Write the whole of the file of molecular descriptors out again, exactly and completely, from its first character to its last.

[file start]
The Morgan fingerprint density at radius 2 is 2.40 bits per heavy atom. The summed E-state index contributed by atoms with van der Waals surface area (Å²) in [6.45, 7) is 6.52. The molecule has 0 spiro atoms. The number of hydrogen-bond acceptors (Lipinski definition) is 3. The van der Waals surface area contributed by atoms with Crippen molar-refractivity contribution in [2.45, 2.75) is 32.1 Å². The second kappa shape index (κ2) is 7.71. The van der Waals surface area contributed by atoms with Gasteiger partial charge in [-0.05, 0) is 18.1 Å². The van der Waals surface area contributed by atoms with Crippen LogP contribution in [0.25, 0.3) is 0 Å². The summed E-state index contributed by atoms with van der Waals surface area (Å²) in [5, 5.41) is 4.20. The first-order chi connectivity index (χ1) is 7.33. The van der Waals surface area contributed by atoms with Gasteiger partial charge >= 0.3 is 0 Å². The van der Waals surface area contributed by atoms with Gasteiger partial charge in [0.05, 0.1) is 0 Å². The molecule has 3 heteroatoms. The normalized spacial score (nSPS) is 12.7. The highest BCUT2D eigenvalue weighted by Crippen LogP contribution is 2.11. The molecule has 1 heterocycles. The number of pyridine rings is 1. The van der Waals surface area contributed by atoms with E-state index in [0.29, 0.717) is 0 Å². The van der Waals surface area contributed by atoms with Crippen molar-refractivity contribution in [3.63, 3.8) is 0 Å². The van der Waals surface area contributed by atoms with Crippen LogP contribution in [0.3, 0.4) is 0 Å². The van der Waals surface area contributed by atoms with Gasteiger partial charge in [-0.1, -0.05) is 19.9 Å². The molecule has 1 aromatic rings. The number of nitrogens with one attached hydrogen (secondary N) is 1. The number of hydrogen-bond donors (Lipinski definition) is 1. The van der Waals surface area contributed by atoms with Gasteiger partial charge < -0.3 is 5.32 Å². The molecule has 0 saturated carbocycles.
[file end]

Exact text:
The Morgan fingerprint density at radius 2 is 2.40 bits per heavy atom. The summed E-state index contributed by atoms with van der Waals surface area (Å²) in [6.45, 7) is 6.52. The molecule has 0 spiro atoms. The number of hydrogen-bond acceptors (Lipinski definition) is 3. The van der Waals surface area contributed by atoms with Crippen molar-refractivity contribution in [2.45, 2.75) is 32.1 Å². The second kappa shape index (κ2) is 7.71. The van der Waals surface area contributed by atoms with Gasteiger partial charge in [-0.05, 0) is 18.1 Å². The van der Waals surface area contributed by atoms with Crippen LogP contribution in [0.25, 0.3) is 0 Å². The summed E-state index contributed by atoms with van der Waals surface area (Å²) in [5, 5.41) is 4.20. The first-order chi connectivity index (χ1) is 7.33. The van der Waals surface area contributed by atoms with Gasteiger partial charge >= 0.3 is 0 Å². The van der Waals surface area contributed by atoms with Gasteiger partial charge in [0.05, 0.1) is 0 Å². The molecule has 3 heteroatoms. The normalized spacial score (nSPS) is 12.7. The highest BCUT2D eigenvalue weighted by Crippen LogP contribution is 2.11. The molecule has 1 heterocycles. The number of pyridine rings is 1. The van der Waals surface area contributed by atoms with E-state index in [0.29, 0.717) is 0 Å². The van der Waals surface area contributed by atoms with Crippen molar-refractivity contribution in [3.63, 3.8) is 0 Å². The van der Waals surface area contributed by atoms with Crippen LogP contribution in [0.3, 0.4) is 0 Å². The van der Waals surface area contributed by atoms with Gasteiger partial charge in [-0.1, -0.05) is 19.9 Å². The molecule has 1 aromatic rings. The number of nitrogens with one attached hydrogen (secondary N) is 1. The number of hydrogen-bond donors (Lipinski definition) is 1. The van der Waals surface area contributed by atoms with Gasteiger partial charge < -0.3 is 5.32 Å². The molecule has 0 saturated carbocycles.